A very reluctant fashionista infiltrates the tough world of raceday competition.

An hour into my (non-negotiable) foray into competitive racewear I was learning it is a very serious business.

As someone who would rather door-knock the Mongrel Mob than stand in front of a room of people judging my appearance, this was my very, very reluctant Fashion in the Field debut.

After a week of trying to reason - and another trying to beg - my way out of the assignment, I had been dressed by designers and pampered at high-end salons to infiltrate Prix de Fashion at New Zealand Derby Day on Saturday.

Only the event organisers knew my identity - to everyone else I was just another contestant in disproportionately large headwear.


My day began with an early-morning Bioline facial by Jasmin at The Langham, before my hair was pulled into a hat-friendly bun by Bex at Toni&Guy.

It was the first time I had worn lipstick, artfully applied by Sammie at Smashbox Cosmetics, and anything as lady-like as the beautiful dress selected from Kate Sylvester.

I had been given a Miriam Haskell necklace with vintage gold and pearl earrings and a bracelet from Love and Object, and held a vintage beaded clutch from Rue de Seine.

By the time I had suffered my first embarrassment of the day - walking from my appointments in Ponsonby Rd to my car around the corner - I already had a blister.

When I arrived at Ellerslie Racecourse and my friend refused to push me down the stairs, I knew there was no turning back and I'd soon have to stand alongside the stunning contestants (many of whom looked suspiciously like professional models).

With $30,000 in prizes, the stakes are high and pulling together the winning ensemble is as strategic as any SAS deployment. From the highest tip of their feathered fascinators to the elegantly rounded toe of their pumps, entrants with a shot at the prize are immaculate.

My preparation involved sending some emails and wearing my tightest waistbands as a constant reminder to stay away from the vending machine.

Event organisers had sneaked me into the third heat and I was given a white plastic paddle with my number - 058. Surprisingly hard clutching both paddle and purse in one hand.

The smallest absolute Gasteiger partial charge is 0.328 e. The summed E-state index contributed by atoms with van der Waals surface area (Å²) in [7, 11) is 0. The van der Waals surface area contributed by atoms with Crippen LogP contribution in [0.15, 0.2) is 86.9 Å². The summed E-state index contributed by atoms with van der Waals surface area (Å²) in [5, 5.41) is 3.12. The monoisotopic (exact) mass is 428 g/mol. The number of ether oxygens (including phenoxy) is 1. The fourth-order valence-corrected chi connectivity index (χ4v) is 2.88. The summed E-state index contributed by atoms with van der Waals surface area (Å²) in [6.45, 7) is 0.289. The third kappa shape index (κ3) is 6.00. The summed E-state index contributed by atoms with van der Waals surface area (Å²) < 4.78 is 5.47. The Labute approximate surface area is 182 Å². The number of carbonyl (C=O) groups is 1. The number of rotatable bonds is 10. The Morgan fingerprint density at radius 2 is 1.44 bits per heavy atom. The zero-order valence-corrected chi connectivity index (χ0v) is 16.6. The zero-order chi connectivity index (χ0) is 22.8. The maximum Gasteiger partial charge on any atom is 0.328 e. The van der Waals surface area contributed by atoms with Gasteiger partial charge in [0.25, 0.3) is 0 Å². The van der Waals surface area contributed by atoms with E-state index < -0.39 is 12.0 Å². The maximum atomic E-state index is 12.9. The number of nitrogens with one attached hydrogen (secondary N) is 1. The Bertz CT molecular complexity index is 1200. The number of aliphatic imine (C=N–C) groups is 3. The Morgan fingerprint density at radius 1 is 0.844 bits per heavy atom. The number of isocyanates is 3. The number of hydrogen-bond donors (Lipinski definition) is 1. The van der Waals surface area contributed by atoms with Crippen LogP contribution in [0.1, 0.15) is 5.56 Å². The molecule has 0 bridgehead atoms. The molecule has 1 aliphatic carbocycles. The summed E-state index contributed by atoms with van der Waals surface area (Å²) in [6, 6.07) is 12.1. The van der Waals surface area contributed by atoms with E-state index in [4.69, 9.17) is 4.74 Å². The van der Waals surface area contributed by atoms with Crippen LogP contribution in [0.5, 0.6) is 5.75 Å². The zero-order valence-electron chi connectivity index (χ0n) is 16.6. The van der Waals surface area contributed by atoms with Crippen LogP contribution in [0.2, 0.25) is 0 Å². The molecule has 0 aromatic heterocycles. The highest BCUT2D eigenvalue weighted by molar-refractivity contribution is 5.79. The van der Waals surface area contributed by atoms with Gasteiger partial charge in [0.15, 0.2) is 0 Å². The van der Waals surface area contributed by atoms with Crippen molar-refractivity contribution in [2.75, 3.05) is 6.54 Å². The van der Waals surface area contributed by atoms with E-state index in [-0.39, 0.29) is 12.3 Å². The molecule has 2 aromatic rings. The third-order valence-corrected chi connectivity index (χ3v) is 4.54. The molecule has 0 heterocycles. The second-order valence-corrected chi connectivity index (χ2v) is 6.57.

My name was called and I didn't trip, my dress didn't rip and because I was concentrating so hard on keeping it that way, I hardly noticed the room full of eyes.

At the end of each heat all contestants took the stage and the judges announced who will be progressing through to the semifinals.

Dreading having to navigate the journey off the stage again, I nearly missed the announcement that 058 was to be a semifinalist, too. Forty-five minutes later I again found myself sizing up the stairs, but before I had the chance to complete my next ascent, disaster struck.

I had inadvertently committed an unforgivable fashion crime - a chain of miscommunication concerning none other than my hat. I was given the wrong one and the creation atop my head - a parisisal straw and sinamay with handmade silk flowers - was not meant for competing.

The finals started without me and a top five was selected, with Aucklander Olivia Moor scooping the pool and claiming the sash.

It would have been a tough decision for the panel who had a room full of elegant and accessorised ladies and gentlemen to choose from.

The competition was stiff, and I take my hat off to them all.

The works
Facial: Bioline facial at The Langham's Chuan Spa
Dress: Kate Sylvester
Hair: Toni&Guy
Makeup: Smashbox Cosmetics
Accessories: Miriam Haskell necklace with vintage gold and pearl earrings and a bracelet from Love and Object, and held a vintage beaded clutch from Rue de Seine.


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